Click here for the hard truth about the current job marketAugust 31, 2015 8:50
Middle East travel – online agencies need to keep up
Experts say that 50 per cent of users will leave an online travel site if it takes longer than four seconds to load
April 11, 2013 1:19 by Muhammad Aldalou
The Middle East, when compared to all other regions, is really lagging behind when it comes to online penetration – although it is emerging at a positive rate, according to Mona Faraj, Managing Partner of Insights Management Consultancy and Middle East Market Analyst, PhoCusWright.
The statement was made during an ‘industry-shaping’ discussion held by Amadeus – a technological provider of advanced solutions for the global travel industry – in an attempt to answer one important question. Does the Middle East have a globally competitive online travel sector? Naturally, during the discussion we talked about the disparities that exist in the market, but in a nutshell; if online travel sites don’t keep up with technology, security and marketing, they will disappear.
Amadeus research shows that an average traveller visits approximately 26 different websites before actually making a purchase. Ahmed Youssef, regional director of marketing and operations at the company, says it’s really not about converting everyone from offline to online – but more about maintaining a balanced hybrid. When it comes to keeping up with technology, the last thing an online travel site needs to do is cut corners.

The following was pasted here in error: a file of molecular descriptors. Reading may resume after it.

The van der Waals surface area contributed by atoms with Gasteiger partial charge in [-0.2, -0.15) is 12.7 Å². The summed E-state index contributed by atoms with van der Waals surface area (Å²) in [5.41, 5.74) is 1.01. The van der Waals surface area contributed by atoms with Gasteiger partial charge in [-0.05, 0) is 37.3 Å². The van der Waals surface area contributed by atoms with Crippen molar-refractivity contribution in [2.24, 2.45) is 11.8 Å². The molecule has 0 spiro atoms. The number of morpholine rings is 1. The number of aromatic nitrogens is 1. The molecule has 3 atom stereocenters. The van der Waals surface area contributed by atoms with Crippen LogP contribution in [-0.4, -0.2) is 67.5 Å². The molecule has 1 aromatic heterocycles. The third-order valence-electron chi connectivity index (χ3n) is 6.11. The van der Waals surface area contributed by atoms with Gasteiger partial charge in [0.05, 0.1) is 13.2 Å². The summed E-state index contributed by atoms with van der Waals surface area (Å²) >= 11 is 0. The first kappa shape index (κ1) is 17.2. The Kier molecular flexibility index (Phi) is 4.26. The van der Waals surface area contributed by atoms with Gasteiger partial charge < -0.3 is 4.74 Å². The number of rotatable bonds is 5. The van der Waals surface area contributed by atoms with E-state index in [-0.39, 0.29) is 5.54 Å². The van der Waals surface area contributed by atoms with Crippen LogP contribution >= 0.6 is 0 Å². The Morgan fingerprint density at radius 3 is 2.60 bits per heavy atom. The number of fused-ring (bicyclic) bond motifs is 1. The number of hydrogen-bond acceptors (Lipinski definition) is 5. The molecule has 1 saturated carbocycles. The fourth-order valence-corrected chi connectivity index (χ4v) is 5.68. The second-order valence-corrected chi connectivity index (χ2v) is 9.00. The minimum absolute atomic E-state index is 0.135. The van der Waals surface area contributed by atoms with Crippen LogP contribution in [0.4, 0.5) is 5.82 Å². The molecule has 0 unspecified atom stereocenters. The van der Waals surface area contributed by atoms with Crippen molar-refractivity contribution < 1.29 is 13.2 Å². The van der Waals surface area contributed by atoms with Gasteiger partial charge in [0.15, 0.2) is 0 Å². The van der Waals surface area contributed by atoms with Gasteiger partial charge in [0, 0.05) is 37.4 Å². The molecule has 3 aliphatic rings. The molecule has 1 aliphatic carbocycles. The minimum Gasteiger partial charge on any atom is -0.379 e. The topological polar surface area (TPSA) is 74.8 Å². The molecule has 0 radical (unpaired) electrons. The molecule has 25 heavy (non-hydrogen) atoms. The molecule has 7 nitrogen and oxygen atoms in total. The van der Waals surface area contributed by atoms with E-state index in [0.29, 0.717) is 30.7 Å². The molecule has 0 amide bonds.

The region is on its way, but it’s certainly not there yet, and online travel platforms need to quickly adopt both competitive strategies and keep up with technological upgrades if they want to experience any kind of boost. Currently the online travel market in the region is worth $8.6 billion – which sounds like an impressive figure – except that it really only makes up about 15 per cent of the total empire. In more mature markets, such as Europe, that figure could easily hit 40 per cent.
There’s still the lingering lack-of-trust factor when it comes to the region’s e-commerce industry – which can certainly explain why the online travel sector makes up less than 20 per cent of the entire industry. There is a perception that online purchases lack proper security in the region and as the experts say, this perception needs to be changed.
Pages: 1 2